As a Muslim, I have no idea what the hell you are talking about. What part of the Koran trashes or disrespects the Torah? All prophets are considered messengers of God and are spoken about with extreme respect and dignity. This is why, as I have repeated, I have no problem admitting that my religion is in no way superior to those others, a statement that you could not make by the way. (Did I make this up as well?)

The whole point of Islam is that it is the exact will of Allah, unchanging, "resent" down to humanity because of such practices.

Please don't embarrass yourself by describing the "whole point of Islam". What a disgraceful thing to say! What you claim here as "the whole point of Islam" is probably closest to the the Wahabbi interpretation which is rejected by most Muslims. In practice and in theory you are simply ignorant of what Islam is, sorry that there is no polite way of saying this.

Either way you look at it, you are lying to cut some slack for the regime in Iran. Your own logic exposes you my dear.

These kinds of accusations have now become too pathetic to take seriously. I will leave this matter for others to judge. Have a good year.

AI: I don't use "ZioNazi" or any Nazi references thoughtlessly. I don't think criticism of Zionism is on par with cirticism of Judaism however. That would be the right parallel with terms like "Islamism" or "Islamofascism".

And Q, "reform" under the Khatami administration is a pigment of your imagination.

My imagination is rather white and monocolor in this case! That is to say, you are simply wrong and are repeating (perhaps unknowingly) US propaganda designed to show that Iranians are helpless and need external force to solve their problems. The facts and history show otherwise. But we can agree to disagree.


funniest comment of 2008! (to Anonym Irani)

by Anonym7 (not verified) on

Anonymous Irani says: "hey DW: give Zion 20 minutes with your ayatollah Boroujerdi and she will turn him into Eichmann! Have a happy new year by the way; we need more of you and less of Zion and Q."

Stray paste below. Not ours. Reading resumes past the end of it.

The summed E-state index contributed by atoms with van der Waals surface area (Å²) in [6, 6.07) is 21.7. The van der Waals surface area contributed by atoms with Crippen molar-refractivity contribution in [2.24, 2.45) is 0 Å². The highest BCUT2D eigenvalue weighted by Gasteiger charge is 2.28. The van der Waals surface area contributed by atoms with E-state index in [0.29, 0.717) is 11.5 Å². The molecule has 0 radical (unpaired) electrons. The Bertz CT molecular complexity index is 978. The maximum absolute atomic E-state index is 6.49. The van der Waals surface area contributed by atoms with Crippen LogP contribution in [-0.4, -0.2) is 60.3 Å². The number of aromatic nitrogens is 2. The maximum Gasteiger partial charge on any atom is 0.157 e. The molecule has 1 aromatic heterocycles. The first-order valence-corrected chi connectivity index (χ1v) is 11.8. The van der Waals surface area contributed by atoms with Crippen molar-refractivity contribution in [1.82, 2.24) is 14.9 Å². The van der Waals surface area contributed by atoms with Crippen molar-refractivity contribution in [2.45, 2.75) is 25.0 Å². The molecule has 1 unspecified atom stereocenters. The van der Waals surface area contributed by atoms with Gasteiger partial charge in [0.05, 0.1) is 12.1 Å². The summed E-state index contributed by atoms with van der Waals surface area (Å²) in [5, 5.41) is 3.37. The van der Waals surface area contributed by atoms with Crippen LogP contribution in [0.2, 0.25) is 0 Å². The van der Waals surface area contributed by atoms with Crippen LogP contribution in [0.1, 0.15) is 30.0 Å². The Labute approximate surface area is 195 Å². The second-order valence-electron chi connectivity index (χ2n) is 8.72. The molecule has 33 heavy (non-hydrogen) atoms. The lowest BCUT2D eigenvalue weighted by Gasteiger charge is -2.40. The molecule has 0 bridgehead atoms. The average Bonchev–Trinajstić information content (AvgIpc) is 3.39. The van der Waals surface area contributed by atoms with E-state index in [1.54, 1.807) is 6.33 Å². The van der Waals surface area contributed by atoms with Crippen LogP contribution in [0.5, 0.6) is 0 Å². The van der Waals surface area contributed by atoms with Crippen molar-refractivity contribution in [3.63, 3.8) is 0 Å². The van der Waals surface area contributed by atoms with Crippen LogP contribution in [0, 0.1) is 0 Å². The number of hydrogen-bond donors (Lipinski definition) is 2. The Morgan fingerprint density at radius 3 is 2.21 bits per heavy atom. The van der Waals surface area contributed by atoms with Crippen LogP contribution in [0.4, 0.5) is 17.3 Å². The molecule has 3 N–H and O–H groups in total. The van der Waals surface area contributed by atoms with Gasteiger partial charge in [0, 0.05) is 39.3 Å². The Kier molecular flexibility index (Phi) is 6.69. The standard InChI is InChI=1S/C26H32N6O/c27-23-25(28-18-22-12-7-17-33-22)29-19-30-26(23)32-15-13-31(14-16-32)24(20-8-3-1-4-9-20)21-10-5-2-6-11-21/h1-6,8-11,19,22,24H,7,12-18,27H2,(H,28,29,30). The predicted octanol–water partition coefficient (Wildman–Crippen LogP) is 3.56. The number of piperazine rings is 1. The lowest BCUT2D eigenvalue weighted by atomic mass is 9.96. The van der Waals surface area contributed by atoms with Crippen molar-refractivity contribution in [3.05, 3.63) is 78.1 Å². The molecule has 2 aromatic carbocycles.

A bit unfair to Q, but I would say this was the funniest comment of 2008 ... despite occasional intimidation, Zion also illuminates us sometimes .... it doesn't make much sense, but I like her a lot, even though I am in her s**t list!


Dear HamshAhri AI (art. int.)

by Anonym7 (not verified) on

AI says: "...the same as the Christian Right tries to do here in the US or the same as the kookoo religious Zionist try to do in Israel- I am Anti all of these movements with religious fundamentalism."

HamshAhri-e azeez, I bet if the revolution had resulted in creation of a more democratic and less oppressive system, you and I in Esfahan would have been in the same party or at least would have voted for the same candidates!
Anyhow, it is good to see that despite some rough edges you have such a good heart (as we say in Persian)...., and let me know more about the book you mentioned ... Esfahan would NOT be Esfahan nesfe_jahAn without its/our Jewish heritage.
--best wishes


No Q, it is you who have no clue

by Zion on

It is not just that particular clamp down that is tantamount to a collapse of the reformist attempts, as I said clearly, it started irreversibly from that time since the mullahs realized things can get out of their hands and the benefits of the cosmetic reforms they had in mind does not compensate the possible danger of it becoming real reforms. It has gone down since that time, and Bush or America had little to do with it. You yourself asserted it Q, that the reform movement is clamped down and America is to blame. Now you are saying it takes years and it's back and forth. OK, then why shouldn't we regard what is going on now as one of the instances of such back and forth, rather than an irreversible loss specifically due to US policies? Either way you look at it, you are lying to cut some slack for the regime in Iran. Your own logic exposes you my dear.



by Zion on

I am not talking about the writings of Muhammad, I am talking of the Koran which according to fundaments of the Islamic belief is the direct words of Allah. I m very puzzled by the claim that 'many muslims maintain that the written Torah is not corrupt'. That would be wonderful to know, so maybe you can explain how this could be when the accounts of the Koran contradict Torah explicitly in many occasions. One example is the Koranic version of Akeda where Ishmael is the one about to be sacrificed not Isaac. Now this goes against the entire view of the Torah about the Akeda, its meaning, the covenant, the late birth of the miracle child Isaac, the role of Hagar and the relationship of Ishmael to the covenant. There are many more examples, such as Koran's claim that Jews worship Ezra as the son of God(!) and so on.